Other issues included the RM2.2bil wastage on security, the controversial LGBT musical in universities, SK Pristana shower/canteen, CLP passes plunge, purported SPM leaks, animal slaughter in schools, the API cut-off for schools, 40% floor for science students, the snail’s pace implementation of 1Bestarinet, more trust schools, the NUTP’s demands for school-based assessments to be abolished, the appointment of the new director-general and last but not least, the end of PMR.

Topping it all off has been the highly publicised, much criticised and condemning Pisa (Programme for International Student Assess­ment) scores for mathematics, reading and science. We would not do justice to readers and supporters if we did not make a small but crucial demand.

Individual schools had the option of choosing their preferred language of instruction. While we believe many schools chose Bahasa Malaysia, a large number still chose English. It would be interesting to analyse if there is a correlation between choice of language and the scores attained by these schools, and to what degree our better performing schools equal those of developed countries.

If there is evidence that the top third of our schools chose English and their scores were equal to those of Shanghai and other similar countries, then there is every reason to support these types of schools.

Similarly, primary schools that are feeders to these secondary schools, which have a similar profile, should be reconsidered for the same to be reinstated indefinitely.

In response to the Pisa scores in the “Malaysia Economic Monitor, December 2013: High-Performing Education”, The World Bank recommends that “decision-making is made closer to schools and parents” and “providing more information to parents and communities so they can better demand a quality education for their children”.

It was further revealed that where parents exert pressure for higher results; achievement data is made public; greater autonomy is given over what is taught and how students are assessed; parents and teacher-peers apply pressure for accountability; and student achievement data is used to evaluate principals, all these elements enhance students’ performance significantly.

Such findings underscore the significance of parental interest and pressure for academic performance. The system has to involve parents who will ensure the accountability, transparency and integrity of their schools on its behalf.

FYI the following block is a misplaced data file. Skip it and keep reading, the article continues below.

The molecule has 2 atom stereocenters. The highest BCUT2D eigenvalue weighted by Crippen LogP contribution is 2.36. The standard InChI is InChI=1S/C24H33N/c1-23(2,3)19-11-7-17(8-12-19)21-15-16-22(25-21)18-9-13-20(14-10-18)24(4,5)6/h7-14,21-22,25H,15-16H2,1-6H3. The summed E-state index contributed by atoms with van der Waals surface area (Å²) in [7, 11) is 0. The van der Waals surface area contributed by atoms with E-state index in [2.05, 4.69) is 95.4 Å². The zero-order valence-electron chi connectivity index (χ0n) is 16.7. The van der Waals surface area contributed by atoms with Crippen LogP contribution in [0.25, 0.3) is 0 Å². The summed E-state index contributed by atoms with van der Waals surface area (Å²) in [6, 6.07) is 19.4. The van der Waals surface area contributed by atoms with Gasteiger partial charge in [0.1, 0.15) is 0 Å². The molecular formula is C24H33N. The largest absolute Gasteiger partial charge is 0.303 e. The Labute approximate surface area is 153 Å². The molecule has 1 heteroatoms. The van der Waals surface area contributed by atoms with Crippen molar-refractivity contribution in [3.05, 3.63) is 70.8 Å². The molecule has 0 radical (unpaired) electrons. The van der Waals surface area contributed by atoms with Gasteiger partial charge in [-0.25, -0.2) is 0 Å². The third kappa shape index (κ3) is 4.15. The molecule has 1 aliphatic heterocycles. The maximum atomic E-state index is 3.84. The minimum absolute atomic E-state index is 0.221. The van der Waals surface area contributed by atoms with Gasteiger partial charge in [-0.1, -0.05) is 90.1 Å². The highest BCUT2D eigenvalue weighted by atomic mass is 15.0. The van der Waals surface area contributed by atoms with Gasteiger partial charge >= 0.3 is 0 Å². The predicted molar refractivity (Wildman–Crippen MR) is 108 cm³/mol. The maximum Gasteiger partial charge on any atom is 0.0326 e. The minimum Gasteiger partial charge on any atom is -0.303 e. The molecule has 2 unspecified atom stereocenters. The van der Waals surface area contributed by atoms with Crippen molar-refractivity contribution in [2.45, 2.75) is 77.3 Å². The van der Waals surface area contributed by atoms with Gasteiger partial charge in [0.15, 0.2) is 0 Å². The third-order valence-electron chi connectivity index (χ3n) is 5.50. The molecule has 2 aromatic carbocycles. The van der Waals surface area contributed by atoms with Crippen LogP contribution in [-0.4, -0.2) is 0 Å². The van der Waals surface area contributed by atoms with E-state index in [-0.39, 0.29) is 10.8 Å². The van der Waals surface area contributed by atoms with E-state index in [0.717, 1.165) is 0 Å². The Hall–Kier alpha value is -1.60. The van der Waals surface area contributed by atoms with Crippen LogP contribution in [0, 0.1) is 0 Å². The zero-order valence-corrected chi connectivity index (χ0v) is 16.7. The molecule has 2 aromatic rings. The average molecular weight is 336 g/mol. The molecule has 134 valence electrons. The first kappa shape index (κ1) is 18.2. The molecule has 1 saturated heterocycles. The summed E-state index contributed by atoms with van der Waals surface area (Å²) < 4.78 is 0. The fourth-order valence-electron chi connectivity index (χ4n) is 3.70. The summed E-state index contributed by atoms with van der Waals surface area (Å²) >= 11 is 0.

Although the Education Ministry appears to be a strong advocate of “one size does not fit all”, in reality, the system is highly centralised. Schools have to await teachers, resources and instructions before any decision can be made, allowing little creativity where it is most needed. Local autonomy is key — until it is a given for the quality of education to be raised, the human capital required for an innovation-led, high-income economy will come to nought.

Much can be deduced from Pisa, which claims it is not merely a test but also “gathers extensive data on students’ social background, how they approach learning and the characteristics of the school”. In its quest to bridge the rural-urban divide, the ministry has lost sight that based on the above, such a gap cannot be closed completely. Urban schools cannot be managed like rural schools.

A prime example is where parents want their children to be taught science and mathematics in English, yet the ministry insists that it be abolished to the detriment of students’ performance contrary to the World Bank findings.

by Noor Azimah Abdul Rahim.

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Little price hikes add up to one big hole in pocket

Monday, December 30th, 2013

WHEN it comes to price increases, the consumer is always at the losing end because what goes up hardly ever comes down.

In a free market when prices are determined, to a large extent, by supply and demand, the supplier always has the upper hand.

For some products, for example electronic items like broadband TV, prices do come down progressively because of newer models and technology updates. But these are products that are still considered as non-essentials except for those in the middle to upper classes who are more than happy and able to pay for bigger and better products.

To the ordinary consumer struggling to make ends meet, it is the price increases on essential items here and there that hurt the most.

Take stationery items where prices are expected to go up by 20% to 30% within the first quarter of next year.

The industry players have claimed that they are revising the prices, partly due to the increasing costs from the implementation of minimum wages and transport costs.

Other factors include the new electricity tariff rate, higher fuel price and the currency exchange rate between the ringgit and China renminbi, as most of the imported stationery items are from China.

And for good measure, they even add in the speculated increase in toll rates and the implementation of the GST in 2015.

Actually, the market for stationery products is not as small as we perceive.

Products like paper, clips, staplers, markers and board dusters are still very much used in offices, schools, institutes of higher learning and homes.

The paperless office is still a dream, even in the most environmentally-conscious country in the world.

In an immediate response, Domestic Trade, Cooperatives and Consumerism Minister Datuk Seri Hasan Malek has warned the Federation of Stationers and Booksellers Association of Malaysia, which represents these industry players, that they will face action under the Competition Act 2010 should they increase prices as they like.

The Star Says.